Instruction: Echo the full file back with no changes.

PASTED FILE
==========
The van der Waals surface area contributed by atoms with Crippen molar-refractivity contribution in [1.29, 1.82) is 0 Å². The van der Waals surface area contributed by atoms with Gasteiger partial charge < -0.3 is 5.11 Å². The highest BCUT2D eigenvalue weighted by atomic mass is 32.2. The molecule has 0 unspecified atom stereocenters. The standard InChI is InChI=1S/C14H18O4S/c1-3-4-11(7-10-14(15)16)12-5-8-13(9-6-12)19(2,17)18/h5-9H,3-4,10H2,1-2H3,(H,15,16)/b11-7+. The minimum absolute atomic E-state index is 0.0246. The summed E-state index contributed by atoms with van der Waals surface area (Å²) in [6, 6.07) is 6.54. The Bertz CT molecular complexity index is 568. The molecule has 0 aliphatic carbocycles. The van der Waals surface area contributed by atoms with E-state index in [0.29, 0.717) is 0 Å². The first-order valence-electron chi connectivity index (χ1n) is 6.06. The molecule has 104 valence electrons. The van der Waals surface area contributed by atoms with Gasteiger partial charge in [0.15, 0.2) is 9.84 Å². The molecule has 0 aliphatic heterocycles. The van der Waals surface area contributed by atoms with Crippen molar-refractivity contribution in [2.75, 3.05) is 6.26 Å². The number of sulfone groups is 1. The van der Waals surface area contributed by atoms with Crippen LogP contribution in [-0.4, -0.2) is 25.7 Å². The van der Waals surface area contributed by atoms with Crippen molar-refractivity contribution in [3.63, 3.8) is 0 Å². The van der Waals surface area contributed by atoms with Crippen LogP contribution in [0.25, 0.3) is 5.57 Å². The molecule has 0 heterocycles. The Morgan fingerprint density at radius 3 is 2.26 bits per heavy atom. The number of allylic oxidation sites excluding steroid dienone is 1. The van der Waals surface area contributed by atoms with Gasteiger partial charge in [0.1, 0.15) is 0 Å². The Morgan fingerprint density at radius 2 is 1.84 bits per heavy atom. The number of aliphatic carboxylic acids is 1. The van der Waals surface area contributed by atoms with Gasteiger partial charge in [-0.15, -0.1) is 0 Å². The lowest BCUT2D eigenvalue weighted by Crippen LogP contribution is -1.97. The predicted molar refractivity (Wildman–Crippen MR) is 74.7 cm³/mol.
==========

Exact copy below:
The van der Waals surface area contributed by atoms with Crippen molar-refractivity contribution in [1.29, 1.82) is 0 Å². The van der Waals surface area contributed by atoms with Gasteiger partial charge < -0.3 is 5.11 Å². The highest BCUT2D eigenvalue weighted by atomic mass is 32.2. The molecule has 0 unspecified atom stereocenters. The standard InChI is InChI=1S/C14H18O4S/c1-3-4-11(7-10-14(15)16)12-5-8-13(9-6-12)19(2,17)18/h5-9H,3-4,10H2,1-2H3,(H,15,16)/b11-7+. The minimum absolute atomic E-state index is 0.0246. The summed E-state index contributed by atoms with van der Waals surface area (Å²) in [6, 6.07) is 6.54. The Bertz CT molecular complexity index is 568. The molecule has 0 aliphatic carbocycles. The van der Waals surface area contributed by atoms with E-state index in [0.29, 0.717) is 0 Å². The first-order valence-electron chi connectivity index (χ1n) is 6.06. The molecule has 104 valence electrons. The van der Waals surface area contributed by atoms with Gasteiger partial charge in [0.15, 0.2) is 9.84 Å². The molecule has 0 aliphatic heterocycles. The van der Waals surface area contributed by atoms with Crippen molar-refractivity contribution in [2.75, 3.05) is 6.26 Å². The number of sulfone groups is 1. The van der Waals surface area contributed by atoms with Crippen LogP contribution in [-0.4, -0.2) is 25.7 Å². The van der Waals surface area contributed by atoms with Crippen molar-refractivity contribution in [3.63, 3.8) is 0 Å². The van der Waals surface area contributed by atoms with Crippen LogP contribution in [0.25, 0.3) is 5.57 Å². The molecule has 0 heterocycles. The Morgan fingerprint density at radius 3 is 2.26 bits per heavy atom. The number of allylic oxidation sites excluding steroid dienone is 1. The van der Waals surface area contributed by atoms with Gasteiger partial charge in [0.1, 0.15) is 0 Å². The Morgan fingerprint density at radius 2 is 1.84 bits per heavy atom. The number of aliphatic carboxylic acids is 1. The van der Waals surface area contributed by atoms with Gasteiger partial charge in [-0.15, -0.1) is 0 Å². The lowest BCUT2D eigenvalue weighted by Crippen LogP contribution is -1.97. The predicted molar refractivity (Wildman–Crippen MR) is 74.7 cm³/mol.